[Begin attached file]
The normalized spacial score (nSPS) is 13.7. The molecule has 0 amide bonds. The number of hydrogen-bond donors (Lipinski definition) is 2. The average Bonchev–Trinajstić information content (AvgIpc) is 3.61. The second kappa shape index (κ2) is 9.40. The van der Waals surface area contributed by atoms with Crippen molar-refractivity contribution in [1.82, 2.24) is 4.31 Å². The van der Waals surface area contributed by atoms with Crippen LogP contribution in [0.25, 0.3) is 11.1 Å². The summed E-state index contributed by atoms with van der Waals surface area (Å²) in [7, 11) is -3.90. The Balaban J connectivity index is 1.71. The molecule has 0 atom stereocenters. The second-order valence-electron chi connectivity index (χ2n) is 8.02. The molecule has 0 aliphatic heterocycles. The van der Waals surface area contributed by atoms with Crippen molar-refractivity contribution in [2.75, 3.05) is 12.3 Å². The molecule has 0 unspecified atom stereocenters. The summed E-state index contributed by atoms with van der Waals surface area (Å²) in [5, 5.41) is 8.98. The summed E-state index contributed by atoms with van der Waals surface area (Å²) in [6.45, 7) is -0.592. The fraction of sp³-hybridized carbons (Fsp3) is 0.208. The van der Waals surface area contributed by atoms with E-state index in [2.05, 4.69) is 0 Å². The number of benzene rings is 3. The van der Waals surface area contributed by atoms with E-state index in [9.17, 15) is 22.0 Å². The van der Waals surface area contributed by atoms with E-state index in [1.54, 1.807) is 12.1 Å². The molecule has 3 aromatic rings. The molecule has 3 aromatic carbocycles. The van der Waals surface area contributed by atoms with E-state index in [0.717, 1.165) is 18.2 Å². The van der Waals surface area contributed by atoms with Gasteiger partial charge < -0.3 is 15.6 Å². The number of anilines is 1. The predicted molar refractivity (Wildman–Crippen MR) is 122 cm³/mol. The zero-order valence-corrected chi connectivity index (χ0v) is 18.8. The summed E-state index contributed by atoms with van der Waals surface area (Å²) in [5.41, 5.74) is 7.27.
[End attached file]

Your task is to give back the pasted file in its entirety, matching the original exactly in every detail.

The normalized spacial score (nSPS) is 13.7. The molecule has 0 amide bonds. The number of hydrogen-bond donors (Lipinski definition) is 2. The average Bonchev–Trinajstić information content (AvgIpc) is 3.61. The second kappa shape index (κ2) is 9.40. The van der Waals surface area contributed by atoms with Crippen molar-refractivity contribution in [1.82, 2.24) is 4.31 Å². The van der Waals surface area contributed by atoms with Crippen LogP contribution in [0.25, 0.3) is 11.1 Å². The summed E-state index contributed by atoms with van der Waals surface area (Å²) in [7, 11) is -3.90. The Balaban J connectivity index is 1.71. The molecule has 0 atom stereocenters. The second-order valence-electron chi connectivity index (χ2n) is 8.02. The molecule has 0 aliphatic heterocycles. The van der Waals surface area contributed by atoms with Crippen molar-refractivity contribution in [2.75, 3.05) is 12.3 Å². The molecule has 0 unspecified atom stereocenters. The summed E-state index contributed by atoms with van der Waals surface area (Å²) in [5, 5.41) is 8.98. The summed E-state index contributed by atoms with van der Waals surface area (Å²) in [6.45, 7) is -0.592. The fraction of sp³-hybridized carbons (Fsp3) is 0.208. The van der Waals surface area contributed by atoms with E-state index in [2.05, 4.69) is 0 Å². The number of benzene rings is 3. The van der Waals surface area contributed by atoms with E-state index in [9.17, 15) is 22.0 Å². The van der Waals surface area contributed by atoms with E-state index in [1.54, 1.807) is 12.1 Å². The molecule has 3 aromatic rings. The molecule has 3 aromatic carbocycles. The van der Waals surface area contributed by atoms with E-state index in [0.717, 1.165) is 18.2 Å². The van der Waals surface area contributed by atoms with Gasteiger partial charge < -0.3 is 15.6 Å². The number of anilines is 1. The predicted molar refractivity (Wildman–Crippen MR) is 122 cm³/mol. The zero-order valence-corrected chi connectivity index (χ0v) is 18.8. The summed E-state index contributed by atoms with van der Waals surface area (Å²) in [5.41, 5.74) is 7.27.